Finally, emotion’s get you into a fight you may not be able to win or will have costs to your career down the line. One example is a person I found immensely influential to my career and I thought he was the bee’s knees. This person was outspoken and somewhat vitriolic but he was generally right ( or appeared to be ). 5 years down the road, he seems like a “has been” that is constantly verballing threatening to beat up people when they criticize his code or his behavior “I am a MMA fighter, I will kick your ass”. For the most part I think that guy’s career is on its way out as who wants to collaborate or associate with him? Also I am not talking about Linus Torvald… he’s a completely different kind of crazy with a completely different problem.
I have one particular “job” that has 3 sub processes moving as fast as humanly possible to build a report. The main slowdown is an external data source which isn’t outright terrible but its not great either. The worst possible outcome is when this thing hangs or misses available work which it was predisposed to do a lot.
Various kill signals usually failed to give me an idea of where the workers were getting hung up and I wasn’t really excited about putting tracer log messages everywhere. Fortunately I have a dbgp enabled IDE and I found this answer on SO. http://stackoverflow.com/a/133384/9908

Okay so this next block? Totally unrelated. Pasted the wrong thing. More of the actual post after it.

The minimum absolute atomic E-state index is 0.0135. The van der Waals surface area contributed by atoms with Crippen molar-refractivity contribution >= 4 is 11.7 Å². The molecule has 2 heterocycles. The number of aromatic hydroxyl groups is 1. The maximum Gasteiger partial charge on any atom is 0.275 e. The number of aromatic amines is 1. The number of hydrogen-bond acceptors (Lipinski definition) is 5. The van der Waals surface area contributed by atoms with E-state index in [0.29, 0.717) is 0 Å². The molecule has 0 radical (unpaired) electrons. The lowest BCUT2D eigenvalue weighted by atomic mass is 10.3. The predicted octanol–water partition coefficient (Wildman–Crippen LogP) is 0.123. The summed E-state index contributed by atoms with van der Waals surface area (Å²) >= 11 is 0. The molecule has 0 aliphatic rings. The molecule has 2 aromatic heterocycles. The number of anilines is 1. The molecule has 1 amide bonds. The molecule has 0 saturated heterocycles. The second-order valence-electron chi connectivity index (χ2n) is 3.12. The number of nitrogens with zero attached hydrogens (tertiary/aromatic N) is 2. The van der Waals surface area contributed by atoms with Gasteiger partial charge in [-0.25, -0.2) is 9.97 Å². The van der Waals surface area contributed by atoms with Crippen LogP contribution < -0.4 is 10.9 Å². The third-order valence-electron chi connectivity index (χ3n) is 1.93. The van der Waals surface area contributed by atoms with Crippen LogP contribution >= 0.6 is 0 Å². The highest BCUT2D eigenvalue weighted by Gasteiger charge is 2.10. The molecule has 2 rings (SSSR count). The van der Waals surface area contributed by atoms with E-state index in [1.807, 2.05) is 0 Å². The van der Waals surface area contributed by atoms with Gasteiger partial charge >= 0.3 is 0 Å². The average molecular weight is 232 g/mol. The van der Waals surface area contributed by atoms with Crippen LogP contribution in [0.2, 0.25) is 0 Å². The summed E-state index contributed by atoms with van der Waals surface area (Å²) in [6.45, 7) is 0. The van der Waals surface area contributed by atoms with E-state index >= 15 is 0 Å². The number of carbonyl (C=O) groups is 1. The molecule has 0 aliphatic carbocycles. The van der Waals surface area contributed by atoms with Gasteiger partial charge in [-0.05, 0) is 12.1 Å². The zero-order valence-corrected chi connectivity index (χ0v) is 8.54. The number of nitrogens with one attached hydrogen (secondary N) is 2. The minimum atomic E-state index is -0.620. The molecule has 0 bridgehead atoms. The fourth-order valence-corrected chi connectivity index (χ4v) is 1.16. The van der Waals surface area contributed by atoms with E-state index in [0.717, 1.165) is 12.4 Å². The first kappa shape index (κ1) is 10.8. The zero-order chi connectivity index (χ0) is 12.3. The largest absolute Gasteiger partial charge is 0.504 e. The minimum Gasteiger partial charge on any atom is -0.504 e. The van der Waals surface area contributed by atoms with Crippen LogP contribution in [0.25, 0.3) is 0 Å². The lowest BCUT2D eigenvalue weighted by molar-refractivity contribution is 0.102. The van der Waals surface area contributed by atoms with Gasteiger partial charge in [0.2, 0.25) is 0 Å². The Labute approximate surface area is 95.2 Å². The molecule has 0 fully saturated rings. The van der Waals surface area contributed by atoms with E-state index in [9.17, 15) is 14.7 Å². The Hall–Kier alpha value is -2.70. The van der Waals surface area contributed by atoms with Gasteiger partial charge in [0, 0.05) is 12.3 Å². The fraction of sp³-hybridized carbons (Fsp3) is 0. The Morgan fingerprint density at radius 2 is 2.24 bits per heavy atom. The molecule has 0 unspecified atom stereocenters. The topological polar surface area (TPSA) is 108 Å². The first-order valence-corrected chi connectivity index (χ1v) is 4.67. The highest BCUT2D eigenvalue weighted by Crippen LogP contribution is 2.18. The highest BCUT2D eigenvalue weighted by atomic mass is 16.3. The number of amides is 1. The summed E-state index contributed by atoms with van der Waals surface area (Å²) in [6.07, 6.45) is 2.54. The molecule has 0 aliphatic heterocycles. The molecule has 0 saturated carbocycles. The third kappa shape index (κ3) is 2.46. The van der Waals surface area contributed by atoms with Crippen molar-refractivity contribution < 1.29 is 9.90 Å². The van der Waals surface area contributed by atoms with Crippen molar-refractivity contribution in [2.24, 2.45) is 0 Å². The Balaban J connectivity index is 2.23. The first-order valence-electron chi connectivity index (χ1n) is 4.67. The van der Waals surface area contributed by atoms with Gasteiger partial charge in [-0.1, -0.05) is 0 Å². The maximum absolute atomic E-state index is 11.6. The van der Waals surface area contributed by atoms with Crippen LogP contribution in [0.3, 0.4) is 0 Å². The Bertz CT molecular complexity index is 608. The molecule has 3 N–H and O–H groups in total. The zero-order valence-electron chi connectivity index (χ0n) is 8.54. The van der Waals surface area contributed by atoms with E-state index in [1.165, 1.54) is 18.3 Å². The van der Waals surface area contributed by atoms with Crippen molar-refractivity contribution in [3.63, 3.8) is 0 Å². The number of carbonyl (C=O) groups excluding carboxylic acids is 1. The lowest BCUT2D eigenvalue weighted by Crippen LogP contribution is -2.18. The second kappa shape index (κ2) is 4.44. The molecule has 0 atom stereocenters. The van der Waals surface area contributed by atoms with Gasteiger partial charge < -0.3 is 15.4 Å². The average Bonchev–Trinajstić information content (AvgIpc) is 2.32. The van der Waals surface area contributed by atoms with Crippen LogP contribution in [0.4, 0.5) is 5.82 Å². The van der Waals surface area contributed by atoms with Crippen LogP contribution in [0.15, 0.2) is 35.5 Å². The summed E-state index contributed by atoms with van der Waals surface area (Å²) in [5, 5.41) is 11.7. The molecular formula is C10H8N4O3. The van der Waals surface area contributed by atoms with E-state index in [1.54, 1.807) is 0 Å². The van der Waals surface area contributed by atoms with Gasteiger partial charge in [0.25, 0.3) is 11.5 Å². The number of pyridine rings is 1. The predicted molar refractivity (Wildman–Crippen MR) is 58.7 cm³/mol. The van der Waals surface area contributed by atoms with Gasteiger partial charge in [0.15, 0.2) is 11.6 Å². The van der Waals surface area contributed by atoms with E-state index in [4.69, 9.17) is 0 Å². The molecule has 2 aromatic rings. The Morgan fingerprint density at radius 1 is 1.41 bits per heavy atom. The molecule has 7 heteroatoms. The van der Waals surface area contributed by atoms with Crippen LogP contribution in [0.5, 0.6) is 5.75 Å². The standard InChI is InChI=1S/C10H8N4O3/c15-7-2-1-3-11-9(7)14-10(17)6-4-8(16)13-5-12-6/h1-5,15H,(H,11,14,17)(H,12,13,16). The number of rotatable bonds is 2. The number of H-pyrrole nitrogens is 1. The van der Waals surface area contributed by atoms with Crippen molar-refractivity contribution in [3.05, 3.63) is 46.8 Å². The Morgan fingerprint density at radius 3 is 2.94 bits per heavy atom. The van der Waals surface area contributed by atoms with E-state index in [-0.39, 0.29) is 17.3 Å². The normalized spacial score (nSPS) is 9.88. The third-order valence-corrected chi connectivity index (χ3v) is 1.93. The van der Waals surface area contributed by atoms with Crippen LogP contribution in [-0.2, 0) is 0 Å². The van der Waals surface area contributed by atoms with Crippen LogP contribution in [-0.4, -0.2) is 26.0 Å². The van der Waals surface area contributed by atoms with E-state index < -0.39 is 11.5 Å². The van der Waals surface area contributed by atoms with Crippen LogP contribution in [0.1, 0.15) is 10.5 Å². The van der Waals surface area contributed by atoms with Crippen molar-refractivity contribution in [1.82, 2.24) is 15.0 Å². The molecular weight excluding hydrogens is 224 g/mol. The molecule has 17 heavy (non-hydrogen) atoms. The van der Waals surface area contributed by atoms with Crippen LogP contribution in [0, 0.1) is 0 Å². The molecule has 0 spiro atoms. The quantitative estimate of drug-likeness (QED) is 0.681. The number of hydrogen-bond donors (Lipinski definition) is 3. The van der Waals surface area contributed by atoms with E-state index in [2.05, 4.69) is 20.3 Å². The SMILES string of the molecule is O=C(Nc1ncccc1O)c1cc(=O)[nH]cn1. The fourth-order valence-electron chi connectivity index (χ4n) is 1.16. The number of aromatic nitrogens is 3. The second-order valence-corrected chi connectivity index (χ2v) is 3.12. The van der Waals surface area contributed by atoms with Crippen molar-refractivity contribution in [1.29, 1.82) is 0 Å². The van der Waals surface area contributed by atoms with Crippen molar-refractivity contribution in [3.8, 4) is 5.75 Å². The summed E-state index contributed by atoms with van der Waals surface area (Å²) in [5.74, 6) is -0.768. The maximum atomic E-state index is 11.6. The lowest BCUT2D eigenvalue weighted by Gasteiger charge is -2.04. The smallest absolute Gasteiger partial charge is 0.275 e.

Taking that I modified it to look like this:
import traceback, signal
#classdef FeedUserlistWorker which is managed by a custom multiprocessing.Pool implementation.
def Create(cls, feed, year_month = None):
return cls(year_month=year_month, feed=feed).run()
except Exception as e:
from traceback import print_exc
the print_exc is there because there isn’t a very reliable bridge to carry Exceptions from child to parent. Flush’s are there because stdout/stderr are buffered in between the parent pool manager.
The only thing that matters is that call to dbgp. Using that tool, I was able to step up the call stack, fire adhoc commands to inspect variables in the stack frame, and find the exact blocking call, which turned out to be the validation/authentication part of boto s3. That turned out to be a weird problem as I had assumed the busy loop/block was in my own code ( eg while True: never break ), fortunately it has an easy fix https://groups.google.com/forum/#!msg/boto-users/0osmP0cUl5Y/5NZBfokIyoUJ which resolved the problem as my Pool manager doesn’t mark tasks complete and failures will only cause the lost task to be resumed from the last point of success.